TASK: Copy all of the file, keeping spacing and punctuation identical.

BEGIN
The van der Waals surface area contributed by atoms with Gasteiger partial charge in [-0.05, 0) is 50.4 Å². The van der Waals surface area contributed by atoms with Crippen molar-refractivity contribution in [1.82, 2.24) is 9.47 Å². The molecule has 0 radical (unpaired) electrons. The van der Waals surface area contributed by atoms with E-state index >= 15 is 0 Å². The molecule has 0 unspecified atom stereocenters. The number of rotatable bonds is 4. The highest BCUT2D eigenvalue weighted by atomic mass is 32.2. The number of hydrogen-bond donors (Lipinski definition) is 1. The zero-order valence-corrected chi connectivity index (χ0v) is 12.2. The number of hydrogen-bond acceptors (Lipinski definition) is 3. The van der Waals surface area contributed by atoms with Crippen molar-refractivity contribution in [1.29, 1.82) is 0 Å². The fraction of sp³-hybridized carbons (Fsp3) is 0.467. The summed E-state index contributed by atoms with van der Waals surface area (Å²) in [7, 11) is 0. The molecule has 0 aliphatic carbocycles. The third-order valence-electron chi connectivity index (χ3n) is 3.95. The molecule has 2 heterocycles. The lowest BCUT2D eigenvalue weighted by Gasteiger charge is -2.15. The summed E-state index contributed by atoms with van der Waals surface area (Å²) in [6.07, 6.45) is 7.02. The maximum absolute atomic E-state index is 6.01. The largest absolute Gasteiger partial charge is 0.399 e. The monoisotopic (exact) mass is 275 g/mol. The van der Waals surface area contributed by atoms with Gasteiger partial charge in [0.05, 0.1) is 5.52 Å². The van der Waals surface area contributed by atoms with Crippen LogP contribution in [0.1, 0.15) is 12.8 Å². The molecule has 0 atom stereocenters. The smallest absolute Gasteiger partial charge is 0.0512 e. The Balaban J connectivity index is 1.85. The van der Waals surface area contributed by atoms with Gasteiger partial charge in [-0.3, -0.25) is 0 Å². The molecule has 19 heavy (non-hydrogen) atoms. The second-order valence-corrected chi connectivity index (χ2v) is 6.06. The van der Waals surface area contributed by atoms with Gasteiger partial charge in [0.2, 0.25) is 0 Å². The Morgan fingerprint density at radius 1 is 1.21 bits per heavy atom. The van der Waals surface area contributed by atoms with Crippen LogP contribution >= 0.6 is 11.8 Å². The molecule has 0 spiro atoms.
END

The van der Waals surface area contributed by atoms with Gasteiger partial charge in [-0.05, 0) is 50.4 Å². The van der Waals surface area contributed by atoms with Crippen molar-refractivity contribution in [1.82, 2.24) is 9.47 Å². The molecule has 0 radical (unpaired) electrons. The van der Waals surface area contributed by atoms with E-state index >= 15 is 0 Å². The molecule has 0 unspecified atom stereocenters. The number of rotatable bonds is 4. The highest BCUT2D eigenvalue weighted by atomic mass is 32.2. The number of hydrogen-bond donors (Lipinski definition) is 1. The zero-order valence-corrected chi connectivity index (χ0v) is 12.2. The number of hydrogen-bond acceptors (Lipinski definition) is 3. The van der Waals surface area contributed by atoms with Crippen molar-refractivity contribution in [1.29, 1.82) is 0 Å². The fraction of sp³-hybridized carbons (Fsp3) is 0.467. The summed E-state index contributed by atoms with van der Waals surface area (Å²) in [7, 11) is 0. The molecule has 0 aliphatic carbocycles. The third-order valence-electron chi connectivity index (χ3n) is 3.95. The molecule has 2 heterocycles. The lowest BCUT2D eigenvalue weighted by Gasteiger charge is -2.15. The summed E-state index contributed by atoms with van der Waals surface area (Å²) in [6.07, 6.45) is 7.02. The maximum absolute atomic E-state index is 6.01. The largest absolute Gasteiger partial charge is 0.399 e. The monoisotopic (exact) mass is 275 g/mol. The van der Waals surface area contributed by atoms with Gasteiger partial charge in [0.05, 0.1) is 5.52 Å². The van der Waals surface area contributed by atoms with Crippen LogP contribution in [0.1, 0.15) is 12.8 Å². The molecule has 0 atom stereocenters. The smallest absolute Gasteiger partial charge is 0.0512 e. The Balaban J connectivity index is 1.85. The van der Waals surface area contributed by atoms with Gasteiger partial charge in [-0.3, -0.25) is 0 Å². The molecule has 19 heavy (non-hydrogen) atoms. The second-order valence-corrected chi connectivity index (χ2v) is 6.06. The van der Waals surface area contributed by atoms with Gasteiger partial charge in [0.2, 0.25) is 0 Å². The Morgan fingerprint density at radius 1 is 1.21 bits per heavy atom. The van der Waals surface area contributed by atoms with Crippen LogP contribution >= 0.6 is 11.8 Å². The molecule has 0 spiro atoms.